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Best Hikes on Oahu: The Kaunala Trail

Basic Information

  • Name: Kaunala Trail
  • Where: Pupukea, Hawaii
  • Distance: 5.5 miles
  • Elevation Gain: 886 feet
  • Difficulty: Moderate
  • Time: 2.5-3.5 hours
  • More Information: The Hikers Guide to O’ahu

Picture from the Kaunala Trail

Topographic Map of the Kaunala Trail

Kaunala Trail Topo Map

Overview

The most remote area on the island of Oahu is the northern section of the Ko’olau Range.  The easiest way to access this area of the island is from the Kaunala Trail.  The trail is a loop hike that meanders through the lush forests above the village of Pupukea on Oahu’s famed North Shore.

Kaunala Trail Map

Hawaiian Meaning

The world “kuanala” is Hawaiian for “to braid something”.  I am not sure why this trail was given this name, but that is what it means.    The word “Pupukea” which tends to make mainlanders chuckle is actually Hawaiian for “white shell”.

Directions

Getting to the trailhead is very easy.  Take the Kamehameha Highway on Oahu’s famed North Shore to the village of Pupukea.  At the stoplight with the Foodland supermarket turn on to Pupukea Road and follow it all the way up the mountain to Camp Pupukea:

Parking

At the end of Pupukea Road parking for this hike is located along the side of the road:

Picture from the Kaunala Trail

I had no issues finding a spot to park and proceeded to walk up to the end of the road where Camp Pupukea is located at.  Camp Pupukea is home to Oahu’s Boy Scout troop.  For this hike do not park inside the Boy Scout Camp, there is plenty of parking along the side of the road:

Picture from the Kaunala Trail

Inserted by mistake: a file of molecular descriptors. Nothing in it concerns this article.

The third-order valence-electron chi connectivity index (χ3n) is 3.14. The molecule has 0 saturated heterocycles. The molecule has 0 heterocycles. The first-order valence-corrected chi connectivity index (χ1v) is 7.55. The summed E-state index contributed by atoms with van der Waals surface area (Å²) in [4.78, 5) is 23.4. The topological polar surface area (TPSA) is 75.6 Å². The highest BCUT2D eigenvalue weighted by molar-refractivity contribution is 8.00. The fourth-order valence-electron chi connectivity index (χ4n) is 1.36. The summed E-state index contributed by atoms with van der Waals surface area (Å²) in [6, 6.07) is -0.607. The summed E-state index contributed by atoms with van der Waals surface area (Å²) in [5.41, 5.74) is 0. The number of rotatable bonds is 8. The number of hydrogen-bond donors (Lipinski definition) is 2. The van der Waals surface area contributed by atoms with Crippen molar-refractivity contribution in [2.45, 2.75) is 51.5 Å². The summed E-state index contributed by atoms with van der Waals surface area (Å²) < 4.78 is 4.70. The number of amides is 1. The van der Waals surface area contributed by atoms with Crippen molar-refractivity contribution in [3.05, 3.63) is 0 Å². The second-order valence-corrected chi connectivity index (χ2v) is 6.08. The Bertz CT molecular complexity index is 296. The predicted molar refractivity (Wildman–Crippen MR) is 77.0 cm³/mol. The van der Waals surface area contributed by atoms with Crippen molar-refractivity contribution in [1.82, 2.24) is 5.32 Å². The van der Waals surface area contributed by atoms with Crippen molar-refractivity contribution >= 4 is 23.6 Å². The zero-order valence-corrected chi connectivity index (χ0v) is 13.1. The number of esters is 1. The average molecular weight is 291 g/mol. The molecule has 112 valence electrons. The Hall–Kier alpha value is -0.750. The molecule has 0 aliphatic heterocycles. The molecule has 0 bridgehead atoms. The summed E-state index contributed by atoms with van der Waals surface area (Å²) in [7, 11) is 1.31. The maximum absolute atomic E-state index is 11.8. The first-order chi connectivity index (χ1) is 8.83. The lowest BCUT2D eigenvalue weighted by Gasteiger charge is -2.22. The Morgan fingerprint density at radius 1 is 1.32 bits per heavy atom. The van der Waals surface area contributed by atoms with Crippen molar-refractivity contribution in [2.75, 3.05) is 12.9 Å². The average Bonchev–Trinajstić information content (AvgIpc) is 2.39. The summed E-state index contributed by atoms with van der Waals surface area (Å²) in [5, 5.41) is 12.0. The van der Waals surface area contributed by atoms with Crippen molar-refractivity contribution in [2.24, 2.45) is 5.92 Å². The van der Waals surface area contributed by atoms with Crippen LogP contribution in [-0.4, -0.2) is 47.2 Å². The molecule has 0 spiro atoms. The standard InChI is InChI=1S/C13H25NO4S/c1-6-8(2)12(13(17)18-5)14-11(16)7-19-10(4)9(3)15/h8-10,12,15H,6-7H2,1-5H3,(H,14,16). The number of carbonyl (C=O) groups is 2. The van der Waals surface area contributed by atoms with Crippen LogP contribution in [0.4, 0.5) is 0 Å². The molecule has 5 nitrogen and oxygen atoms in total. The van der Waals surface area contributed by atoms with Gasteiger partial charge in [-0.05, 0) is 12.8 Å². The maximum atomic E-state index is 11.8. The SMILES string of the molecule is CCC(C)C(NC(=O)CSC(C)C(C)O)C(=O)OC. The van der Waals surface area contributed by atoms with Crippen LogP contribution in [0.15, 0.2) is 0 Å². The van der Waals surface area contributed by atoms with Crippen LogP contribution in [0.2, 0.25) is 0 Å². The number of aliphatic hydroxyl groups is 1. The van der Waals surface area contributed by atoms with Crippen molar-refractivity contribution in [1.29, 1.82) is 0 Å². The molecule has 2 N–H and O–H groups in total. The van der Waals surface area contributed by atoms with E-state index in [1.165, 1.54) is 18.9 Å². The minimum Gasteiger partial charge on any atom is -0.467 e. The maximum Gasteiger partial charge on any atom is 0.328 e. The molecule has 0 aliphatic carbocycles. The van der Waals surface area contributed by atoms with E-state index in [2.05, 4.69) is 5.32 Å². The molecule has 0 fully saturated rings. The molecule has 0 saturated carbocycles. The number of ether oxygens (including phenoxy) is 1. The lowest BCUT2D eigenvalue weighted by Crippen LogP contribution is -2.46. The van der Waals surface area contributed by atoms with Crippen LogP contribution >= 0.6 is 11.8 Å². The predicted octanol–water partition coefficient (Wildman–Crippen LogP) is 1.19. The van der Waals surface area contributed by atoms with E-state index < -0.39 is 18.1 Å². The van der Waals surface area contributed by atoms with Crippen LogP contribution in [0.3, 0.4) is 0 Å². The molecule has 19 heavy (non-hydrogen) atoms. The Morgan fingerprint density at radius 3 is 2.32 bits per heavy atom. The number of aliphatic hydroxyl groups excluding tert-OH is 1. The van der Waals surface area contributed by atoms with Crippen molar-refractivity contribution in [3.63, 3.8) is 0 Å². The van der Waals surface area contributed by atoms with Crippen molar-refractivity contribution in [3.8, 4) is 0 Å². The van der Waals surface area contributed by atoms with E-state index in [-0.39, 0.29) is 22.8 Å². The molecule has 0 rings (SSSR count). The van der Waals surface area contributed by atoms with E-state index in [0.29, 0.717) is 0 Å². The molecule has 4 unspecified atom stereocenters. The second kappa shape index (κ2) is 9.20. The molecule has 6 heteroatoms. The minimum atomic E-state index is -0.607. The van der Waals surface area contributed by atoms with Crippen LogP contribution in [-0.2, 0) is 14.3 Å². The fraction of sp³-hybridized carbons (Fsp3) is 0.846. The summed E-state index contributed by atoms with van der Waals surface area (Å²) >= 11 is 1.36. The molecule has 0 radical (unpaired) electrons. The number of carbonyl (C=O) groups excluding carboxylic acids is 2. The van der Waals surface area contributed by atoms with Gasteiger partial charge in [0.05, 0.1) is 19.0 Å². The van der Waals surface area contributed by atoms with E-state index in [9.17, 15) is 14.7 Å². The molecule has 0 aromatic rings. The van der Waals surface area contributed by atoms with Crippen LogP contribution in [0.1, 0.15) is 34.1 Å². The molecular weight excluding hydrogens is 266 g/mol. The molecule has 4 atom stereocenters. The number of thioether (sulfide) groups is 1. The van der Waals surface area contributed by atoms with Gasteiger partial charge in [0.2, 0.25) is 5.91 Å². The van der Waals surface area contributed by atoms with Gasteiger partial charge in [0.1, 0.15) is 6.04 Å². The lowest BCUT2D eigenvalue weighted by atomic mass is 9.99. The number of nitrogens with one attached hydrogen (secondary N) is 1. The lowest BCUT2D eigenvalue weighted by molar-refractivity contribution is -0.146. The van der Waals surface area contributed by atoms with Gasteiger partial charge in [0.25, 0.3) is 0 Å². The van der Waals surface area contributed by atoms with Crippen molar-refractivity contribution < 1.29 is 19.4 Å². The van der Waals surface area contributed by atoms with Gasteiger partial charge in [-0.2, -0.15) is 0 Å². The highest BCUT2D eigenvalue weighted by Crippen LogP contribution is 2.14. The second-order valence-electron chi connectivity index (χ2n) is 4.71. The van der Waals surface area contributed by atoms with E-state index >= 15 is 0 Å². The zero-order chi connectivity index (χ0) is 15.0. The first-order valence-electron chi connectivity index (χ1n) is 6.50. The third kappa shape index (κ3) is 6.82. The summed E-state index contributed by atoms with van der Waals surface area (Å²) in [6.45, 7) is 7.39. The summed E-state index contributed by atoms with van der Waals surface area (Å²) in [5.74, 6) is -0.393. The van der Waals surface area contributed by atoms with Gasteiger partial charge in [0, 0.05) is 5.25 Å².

Narrative

At the entrance of Camp Pupukea, the Kaunala Trail is accessed by taking the dirt road to the right.  The dirt road soon comes to a locked yellow gate that has to be climbed over:

Picture from the Kaunala Trail

On the other side of the gate is the official trailhead for the Kaunala Trail which is marked with a number of information signs:

Picture from the Kaunala Trail

I did find it interesting that motorcycles and horses are allowed on the road, but with the gate locked I am not sure how they would get in:

Picture from the Kaunala Trail

After passing the trailhead sign the dirt road continues to climb deeper into the wilderness of the northern Ko’olau Range:

Picture from the Kaunala Trail

As I hiked up the dirt road something truly unexpected happened, the trail became a beautiful paved road:

Picture from the Kaunala Trail

The road was constructed by the US military to provide access to the Kahuku Training Area.  This road looked like it was fairly new construction which made me think it was odd that it was abandoned so soon by the military:

Picture from the Kaunala Trail

Fortunately this road is not open to public traffic because it is so scenic that I am sure it would be clogged with vehicles:

Picture from the Kaunala Trail

The road soon came to the turn off for the Kaunala Trail:

Picture from the Kaunala Trail

At this turn off the trail immediately forks, but fortunately there is an arrow marker that shows to take the trail to the left:

Picture from the Kaunala Trail

Hunting trails going off in various directions from the main trail is a reoccurring theme on this hike.  However, the main trail is well maintained and easy to follow:

Picture from the Kaunala Trail

The first part of the trail section of the hike is a nice walk through a dense eucalyptus forest:

Picture from the Kaunala Trail

Some of the trees were quite impressive to see with their thick roots crossing over the trail:

Picture from the Kaunala Trail